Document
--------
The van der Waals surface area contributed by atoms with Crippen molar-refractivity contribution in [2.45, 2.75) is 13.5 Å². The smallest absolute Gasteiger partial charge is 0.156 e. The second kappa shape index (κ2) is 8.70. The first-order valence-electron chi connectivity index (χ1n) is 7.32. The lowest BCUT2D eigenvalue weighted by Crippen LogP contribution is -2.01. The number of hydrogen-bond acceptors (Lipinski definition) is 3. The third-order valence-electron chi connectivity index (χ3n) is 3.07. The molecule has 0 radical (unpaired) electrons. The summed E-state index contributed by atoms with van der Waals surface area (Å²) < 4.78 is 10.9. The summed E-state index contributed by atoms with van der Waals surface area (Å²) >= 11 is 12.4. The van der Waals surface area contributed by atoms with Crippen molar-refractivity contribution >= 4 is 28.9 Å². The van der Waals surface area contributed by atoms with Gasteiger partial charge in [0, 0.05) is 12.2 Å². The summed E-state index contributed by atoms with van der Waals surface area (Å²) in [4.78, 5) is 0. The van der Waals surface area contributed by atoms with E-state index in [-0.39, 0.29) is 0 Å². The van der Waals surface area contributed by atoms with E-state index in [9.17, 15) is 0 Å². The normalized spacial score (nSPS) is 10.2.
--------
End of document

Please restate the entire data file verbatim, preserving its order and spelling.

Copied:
The van der Waals surface area contributed by atoms with Crippen molar-refractivity contribution in [2.45, 2.75) is 13.5 Å². The smallest absolute Gasteiger partial charge is 0.156 e. The second kappa shape index (κ2) is 8.70. The first-order valence-electron chi connectivity index (χ1n) is 7.32. The lowest BCUT2D eigenvalue weighted by Crippen LogP contribution is -2.01. The number of hydrogen-bond acceptors (Lipinski definition) is 3. The third-order valence-electron chi connectivity index (χ3n) is 3.07. The molecule has 0 radical (unpaired) electrons. The summed E-state index contributed by atoms with van der Waals surface area (Å²) < 4.78 is 10.9. The summed E-state index contributed by atoms with van der Waals surface area (Å²) >= 11 is 12.4. The van der Waals surface area contributed by atoms with Crippen molar-refractivity contribution >= 4 is 28.9 Å². The van der Waals surface area contributed by atoms with Gasteiger partial charge in [0, 0.05) is 12.2 Å². The summed E-state index contributed by atoms with van der Waals surface area (Å²) in [4.78, 5) is 0. The van der Waals surface area contributed by atoms with E-state index in [-0.39, 0.29) is 0 Å². The van der Waals surface area contributed by atoms with E-state index in [9.17, 15) is 0 Å². The normalized spacial score (nSPS) is 10.2.